Scared of My LDR Moving to SF For Me
I've been in a very casual long distance relationship for only a month, but this person and I really hit things off. I've been in a dry spell for years and suddenly this amazing gal arrives out of the blue. And even better, she says she's going to move here from Chicago next month! While I'm really excited at the prospect of having this person closer to me (so we can have real sex instead of embarrassing phone flirtations), I'm also terrified of having someone move to San Francisco for me. (She made it clear she would be moving here for me, not for a job or some other external deal). This is such an expensive city, and it's not really the kind of place here you can just "land" and figure things out, you know? So I worry that if things don't work out she'll be stranded here and resentful of me. On the flip side, I'm obviously stoked to be able to get to know her better and see if I can break my dry spell with someone who believes in commitment. I know we can only figure out if this will work over time, but is there any advice you have about making a LDR to no-distance thing work, especially when one person moves for the other? – Stoked but Scared
Congrats on hitting the honey jackpot, SBS!
I have a crazy question for you, though: in what world does a woman move out of state for a “very casual” relationship? Lemme tell you that she does not think of your relationship as ‘a little’ – let alone ‘very’ – casual. She’s leaving her friends, job, and whatever else she has going on in Chicago to see where things go with you, and darling, that shit ain’t casual by any definition of the term. So before we can get to your question I must beg you to rethink what you’re doing with this lady. She’s jumping in headfirst and it seems to me that she’s either falling in love with you, straight-up crazy, or a wildly impulsive person. I hope that’s your type! In any case you should be prepared to set some real-life boundaries with her before she gets here, and throughout the course of your love story, too.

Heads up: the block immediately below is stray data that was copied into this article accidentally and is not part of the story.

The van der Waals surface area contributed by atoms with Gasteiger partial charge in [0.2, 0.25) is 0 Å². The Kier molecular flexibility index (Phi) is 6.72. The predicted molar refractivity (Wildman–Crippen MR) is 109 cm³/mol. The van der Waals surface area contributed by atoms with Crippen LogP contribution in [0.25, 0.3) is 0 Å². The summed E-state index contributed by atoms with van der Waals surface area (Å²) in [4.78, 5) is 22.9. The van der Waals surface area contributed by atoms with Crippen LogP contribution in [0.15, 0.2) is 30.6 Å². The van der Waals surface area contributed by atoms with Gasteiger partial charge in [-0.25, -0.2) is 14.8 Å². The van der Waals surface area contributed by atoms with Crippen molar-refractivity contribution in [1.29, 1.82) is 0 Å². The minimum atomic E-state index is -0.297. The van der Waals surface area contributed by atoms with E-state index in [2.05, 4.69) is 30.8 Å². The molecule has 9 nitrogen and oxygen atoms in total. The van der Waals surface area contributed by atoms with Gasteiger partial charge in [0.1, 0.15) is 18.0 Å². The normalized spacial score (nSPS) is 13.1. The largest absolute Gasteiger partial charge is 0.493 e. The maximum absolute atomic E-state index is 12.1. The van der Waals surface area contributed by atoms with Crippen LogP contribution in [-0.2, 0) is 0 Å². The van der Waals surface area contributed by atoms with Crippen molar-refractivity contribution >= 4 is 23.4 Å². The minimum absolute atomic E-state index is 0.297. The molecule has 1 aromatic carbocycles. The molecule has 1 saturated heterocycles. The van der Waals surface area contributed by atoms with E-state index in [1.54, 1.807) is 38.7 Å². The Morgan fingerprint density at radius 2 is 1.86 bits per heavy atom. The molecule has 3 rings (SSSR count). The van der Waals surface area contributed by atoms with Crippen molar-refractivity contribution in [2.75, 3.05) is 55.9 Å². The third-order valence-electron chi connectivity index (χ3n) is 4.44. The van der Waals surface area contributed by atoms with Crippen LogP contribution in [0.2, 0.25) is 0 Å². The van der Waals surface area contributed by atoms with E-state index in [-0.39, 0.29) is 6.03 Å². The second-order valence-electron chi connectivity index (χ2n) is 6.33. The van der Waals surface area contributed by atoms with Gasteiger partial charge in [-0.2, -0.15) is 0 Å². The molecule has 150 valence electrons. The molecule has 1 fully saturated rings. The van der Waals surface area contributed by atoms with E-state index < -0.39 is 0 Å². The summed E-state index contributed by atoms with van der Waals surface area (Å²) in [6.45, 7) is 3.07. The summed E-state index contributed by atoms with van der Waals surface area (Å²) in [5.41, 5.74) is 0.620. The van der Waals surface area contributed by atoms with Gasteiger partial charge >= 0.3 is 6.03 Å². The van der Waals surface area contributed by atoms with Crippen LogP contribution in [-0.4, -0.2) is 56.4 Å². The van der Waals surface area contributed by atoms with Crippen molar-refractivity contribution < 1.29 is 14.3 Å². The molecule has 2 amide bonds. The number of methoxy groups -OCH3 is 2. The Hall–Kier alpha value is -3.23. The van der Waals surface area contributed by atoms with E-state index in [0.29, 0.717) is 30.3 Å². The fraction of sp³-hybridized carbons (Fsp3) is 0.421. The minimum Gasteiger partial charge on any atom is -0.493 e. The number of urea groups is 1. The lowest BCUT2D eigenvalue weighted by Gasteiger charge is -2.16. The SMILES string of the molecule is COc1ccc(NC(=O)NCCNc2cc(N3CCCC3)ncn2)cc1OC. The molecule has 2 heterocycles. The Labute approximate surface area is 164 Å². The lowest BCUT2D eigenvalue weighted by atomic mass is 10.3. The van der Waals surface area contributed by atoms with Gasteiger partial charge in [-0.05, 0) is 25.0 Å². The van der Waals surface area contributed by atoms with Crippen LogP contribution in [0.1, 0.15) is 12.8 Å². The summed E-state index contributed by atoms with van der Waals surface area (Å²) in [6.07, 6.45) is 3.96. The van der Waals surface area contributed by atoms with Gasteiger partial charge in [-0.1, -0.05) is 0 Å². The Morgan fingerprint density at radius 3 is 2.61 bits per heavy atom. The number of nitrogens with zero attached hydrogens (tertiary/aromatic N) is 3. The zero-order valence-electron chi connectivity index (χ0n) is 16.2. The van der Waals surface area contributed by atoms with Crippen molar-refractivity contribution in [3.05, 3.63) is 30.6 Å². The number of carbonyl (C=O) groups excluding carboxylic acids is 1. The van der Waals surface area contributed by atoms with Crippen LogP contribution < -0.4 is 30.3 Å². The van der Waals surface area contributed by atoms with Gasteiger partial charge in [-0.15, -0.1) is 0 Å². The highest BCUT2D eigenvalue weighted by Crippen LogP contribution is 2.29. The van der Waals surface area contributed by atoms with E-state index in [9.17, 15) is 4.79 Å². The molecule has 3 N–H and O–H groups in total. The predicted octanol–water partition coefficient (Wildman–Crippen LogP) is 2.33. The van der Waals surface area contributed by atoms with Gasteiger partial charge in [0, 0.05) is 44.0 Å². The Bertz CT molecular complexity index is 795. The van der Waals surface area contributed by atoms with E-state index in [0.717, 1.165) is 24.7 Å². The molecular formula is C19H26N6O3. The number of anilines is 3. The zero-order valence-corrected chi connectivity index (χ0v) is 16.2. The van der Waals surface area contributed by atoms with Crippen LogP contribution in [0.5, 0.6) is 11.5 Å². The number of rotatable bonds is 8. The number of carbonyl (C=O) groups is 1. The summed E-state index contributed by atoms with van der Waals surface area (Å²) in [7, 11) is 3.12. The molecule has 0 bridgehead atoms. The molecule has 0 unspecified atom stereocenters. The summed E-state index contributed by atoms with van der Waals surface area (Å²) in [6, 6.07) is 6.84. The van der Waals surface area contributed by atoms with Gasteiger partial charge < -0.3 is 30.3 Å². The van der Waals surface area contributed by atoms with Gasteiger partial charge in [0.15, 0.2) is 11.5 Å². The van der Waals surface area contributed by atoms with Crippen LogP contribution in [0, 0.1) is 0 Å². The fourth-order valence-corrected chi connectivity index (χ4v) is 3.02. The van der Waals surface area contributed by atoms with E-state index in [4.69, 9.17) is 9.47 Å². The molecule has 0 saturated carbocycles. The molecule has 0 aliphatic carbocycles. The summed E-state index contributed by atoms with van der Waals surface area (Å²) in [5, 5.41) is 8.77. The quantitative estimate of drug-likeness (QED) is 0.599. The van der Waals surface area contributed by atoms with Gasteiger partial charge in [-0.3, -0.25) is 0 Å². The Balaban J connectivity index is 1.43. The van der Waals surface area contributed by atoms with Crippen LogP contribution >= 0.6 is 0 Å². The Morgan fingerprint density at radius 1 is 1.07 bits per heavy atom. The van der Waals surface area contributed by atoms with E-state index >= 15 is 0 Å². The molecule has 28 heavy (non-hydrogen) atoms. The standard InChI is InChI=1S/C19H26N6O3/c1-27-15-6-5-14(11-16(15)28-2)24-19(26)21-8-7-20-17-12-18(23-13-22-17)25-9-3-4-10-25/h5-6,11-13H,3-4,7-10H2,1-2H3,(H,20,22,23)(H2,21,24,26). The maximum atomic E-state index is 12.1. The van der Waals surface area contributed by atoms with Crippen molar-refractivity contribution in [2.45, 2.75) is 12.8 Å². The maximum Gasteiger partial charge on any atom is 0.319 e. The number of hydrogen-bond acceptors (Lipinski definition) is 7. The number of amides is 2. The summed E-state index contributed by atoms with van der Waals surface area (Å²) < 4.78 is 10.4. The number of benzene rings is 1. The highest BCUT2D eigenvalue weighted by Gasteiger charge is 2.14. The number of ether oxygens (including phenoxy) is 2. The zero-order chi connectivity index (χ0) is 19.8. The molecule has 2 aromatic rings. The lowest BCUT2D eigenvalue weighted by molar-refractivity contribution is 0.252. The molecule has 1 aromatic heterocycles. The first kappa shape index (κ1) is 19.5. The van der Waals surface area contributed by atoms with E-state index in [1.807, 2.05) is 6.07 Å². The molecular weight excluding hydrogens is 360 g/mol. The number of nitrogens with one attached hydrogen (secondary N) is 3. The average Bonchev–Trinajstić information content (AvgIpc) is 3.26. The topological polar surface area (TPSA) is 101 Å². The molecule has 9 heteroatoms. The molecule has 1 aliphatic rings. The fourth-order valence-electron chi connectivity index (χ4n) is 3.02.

If you don’t want her to move in with you (please, Lord, tell me you’re not moving her in after a month just ‘cause you need to get laid!), you have to tell her that before she gets here. Let her know how long you’re willing to have her stay with you; and SBS you need to be hella firm about this point.
I trust that you’ve warned her about the insane cost of living in the Bay. If you don’t want her to move in with you (please, Lord, tell me you’re not moving her in after a month just ‘cause you need to get laid!), you have to tell her that before she gets here. Let her know how long you’re willing to have her stay with you; and SBS you need to be hella firm about this point. Let her know that even if everything is perfect between the two of you you’re going to need her to get her own place. Be perfectly clear that the housing market is awful and unless she is independently wealthy or makes lots of money, she’ll have a hard time affording it here. By talking to her about your worries honestly before she gets here you’re setting a good precedent of honesty and trust. If she doesn’t handle real talk well, you need to know that in advance (so you can run far, far away). If, on the other hand, she’s able to talk about the tough bits with you, you’ll start to build a foundation of excellent communication for when scary stuff comes up (which it will). You’ve only known her for a month, so I advise caution over romantic blind faith.
Your friendships, hobbies, and alone time are key pieces of being a healthy adult. So talk to your sweetie about your need to maintain space in your life, even if she doesn’t have too much going on here yet. If you don’t feel like you owe her your time and aren’t obliged to become her full time tour guide, then your relationship can have a pretty normal trajectory once she gets here. Make sure she knows what she’s in for, and that’ll help you know what you’re in for, friend. Good luck!
The Mission’s resident advisor gets booked months in advance by San Franciscans seeking help with all kinds of relationship issues. So we asked Jessica if she’d come on board to do a weekly advice column, Truth Talk, for The Bold Italic. If you have a burning question for Truth Talk with Jessica Lanyadoo, you can post your question anonymously here or email her at firstname.lastname@example.org, and check back on Wednesdays to see if she has an answer for you.
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